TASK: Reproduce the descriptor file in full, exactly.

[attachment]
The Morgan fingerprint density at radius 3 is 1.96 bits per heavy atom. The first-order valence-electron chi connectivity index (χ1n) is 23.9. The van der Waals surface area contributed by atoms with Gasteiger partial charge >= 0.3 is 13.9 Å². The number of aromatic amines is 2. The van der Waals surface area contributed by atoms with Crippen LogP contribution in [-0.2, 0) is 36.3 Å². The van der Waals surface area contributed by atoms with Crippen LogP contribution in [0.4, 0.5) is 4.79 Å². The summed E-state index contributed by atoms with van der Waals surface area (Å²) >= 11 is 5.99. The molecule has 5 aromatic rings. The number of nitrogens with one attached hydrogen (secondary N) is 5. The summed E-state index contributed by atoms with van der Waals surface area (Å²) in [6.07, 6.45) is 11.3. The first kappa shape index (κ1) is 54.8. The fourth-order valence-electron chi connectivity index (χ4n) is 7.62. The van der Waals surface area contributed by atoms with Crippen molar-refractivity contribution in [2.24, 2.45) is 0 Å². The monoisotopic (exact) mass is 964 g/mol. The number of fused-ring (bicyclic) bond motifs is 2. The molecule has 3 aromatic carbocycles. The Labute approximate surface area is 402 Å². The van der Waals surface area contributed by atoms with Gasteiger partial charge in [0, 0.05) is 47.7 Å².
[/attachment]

The Morgan fingerprint density at radius 3 is 1.96 bits per heavy atom. The first-order valence-electron chi connectivity index (χ1n) is 23.9. The van der Waals surface area contributed by atoms with Gasteiger partial charge >= 0.3 is 13.9 Å². The number of aromatic amines is 2. The van der Waals surface area contributed by atoms with Crippen LogP contribution in [-0.2, 0) is 36.3 Å². The van der Waals surface area contributed by atoms with Crippen LogP contribution in [0.4, 0.5) is 4.79 Å². The summed E-state index contributed by atoms with van der Waals surface area (Å²) >= 11 is 5.99. The molecule has 5 aromatic rings. The number of nitrogens with one attached hydrogen (secondary N) is 5. The summed E-state index contributed by atoms with van der Waals surface area (Å²) in [6.07, 6.45) is 11.3. The first kappa shape index (κ1) is 54.8. The fourth-order valence-electron chi connectivity index (χ4n) is 7.62. The van der Waals surface area contributed by atoms with Crippen molar-refractivity contribution in [2.24, 2.45) is 0 Å². The monoisotopic (exact) mass is 964 g/mol. The number of fused-ring (bicyclic) bond motifs is 2. The molecule has 3 aromatic carbocycles. The Labute approximate surface area is 402 Å². The van der Waals surface area contributed by atoms with Gasteiger partial charge in [0, 0.05) is 47.7 Å².